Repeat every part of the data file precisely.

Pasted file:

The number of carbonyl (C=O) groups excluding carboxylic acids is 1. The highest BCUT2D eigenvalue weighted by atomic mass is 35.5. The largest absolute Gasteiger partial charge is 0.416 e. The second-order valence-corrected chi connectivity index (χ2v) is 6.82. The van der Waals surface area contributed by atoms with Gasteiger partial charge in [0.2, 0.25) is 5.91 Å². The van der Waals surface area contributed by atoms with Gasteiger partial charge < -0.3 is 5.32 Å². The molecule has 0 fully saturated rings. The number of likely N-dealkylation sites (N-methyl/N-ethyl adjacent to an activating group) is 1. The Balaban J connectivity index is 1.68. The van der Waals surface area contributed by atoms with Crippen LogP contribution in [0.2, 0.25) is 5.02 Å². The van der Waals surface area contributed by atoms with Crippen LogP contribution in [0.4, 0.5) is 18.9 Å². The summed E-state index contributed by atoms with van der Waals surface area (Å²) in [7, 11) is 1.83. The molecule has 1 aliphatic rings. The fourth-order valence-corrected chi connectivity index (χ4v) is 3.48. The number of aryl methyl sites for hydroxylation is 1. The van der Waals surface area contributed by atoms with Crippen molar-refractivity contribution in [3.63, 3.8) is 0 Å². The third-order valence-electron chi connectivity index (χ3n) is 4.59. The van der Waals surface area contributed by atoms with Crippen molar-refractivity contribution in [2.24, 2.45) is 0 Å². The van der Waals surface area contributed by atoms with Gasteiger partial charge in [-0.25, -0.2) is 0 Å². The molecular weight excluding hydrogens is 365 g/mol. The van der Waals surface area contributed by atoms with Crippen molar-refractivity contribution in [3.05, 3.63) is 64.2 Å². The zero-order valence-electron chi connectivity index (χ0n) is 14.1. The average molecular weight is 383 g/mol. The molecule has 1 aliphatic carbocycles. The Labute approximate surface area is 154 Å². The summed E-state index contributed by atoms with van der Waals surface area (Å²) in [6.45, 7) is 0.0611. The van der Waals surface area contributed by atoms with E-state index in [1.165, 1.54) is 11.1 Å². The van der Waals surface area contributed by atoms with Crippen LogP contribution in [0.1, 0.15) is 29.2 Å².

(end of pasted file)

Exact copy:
The number of carbonyl (C=O) groups excluding carboxylic acids is 1. The highest BCUT2D eigenvalue weighted by atomic mass is 35.5. The largest absolute Gasteiger partial charge is 0.416 e. The second-order valence-corrected chi connectivity index (χ2v) is 6.82. The van der Waals surface area contributed by atoms with Gasteiger partial charge in [0.2, 0.25) is 5.91 Å². The van der Waals surface area contributed by atoms with Gasteiger partial charge < -0.3 is 5.32 Å². The molecule has 0 fully saturated rings. The number of likely N-dealkylation sites (N-methyl/N-ethyl adjacent to an activating group) is 1. The Balaban J connectivity index is 1.68. The van der Waals surface area contributed by atoms with Crippen LogP contribution in [0.2, 0.25) is 5.02 Å². The van der Waals surface area contributed by atoms with Crippen LogP contribution in [0.4, 0.5) is 18.9 Å². The summed E-state index contributed by atoms with van der Waals surface area (Å²) in [7, 11) is 1.83. The molecule has 1 aliphatic rings. The fourth-order valence-corrected chi connectivity index (χ4v) is 3.48. The number of aryl methyl sites for hydroxylation is 1. The van der Waals surface area contributed by atoms with Crippen molar-refractivity contribution in [3.63, 3.8) is 0 Å². The third-order valence-electron chi connectivity index (χ3n) is 4.59. The van der Waals surface area contributed by atoms with Crippen molar-refractivity contribution in [2.24, 2.45) is 0 Å². The van der Waals surface area contributed by atoms with Gasteiger partial charge in [-0.25, -0.2) is 0 Å². The molecular weight excluding hydrogens is 365 g/mol. The van der Waals surface area contributed by atoms with Crippen molar-refractivity contribution in [3.05, 3.63) is 64.2 Å². The zero-order valence-electron chi connectivity index (χ0n) is 14.1. The average molecular weight is 383 g/mol. The molecule has 1 aliphatic carbocycles. The Labute approximate surface area is 154 Å². The summed E-state index contributed by atoms with van der Waals surface area (Å²) in [6.45, 7) is 0.0611. The van der Waals surface area contributed by atoms with E-state index in [1.165, 1.54) is 11.1 Å². The van der Waals surface area contributed by atoms with Crippen LogP contribution in [0.1, 0.15) is 29.2 Å².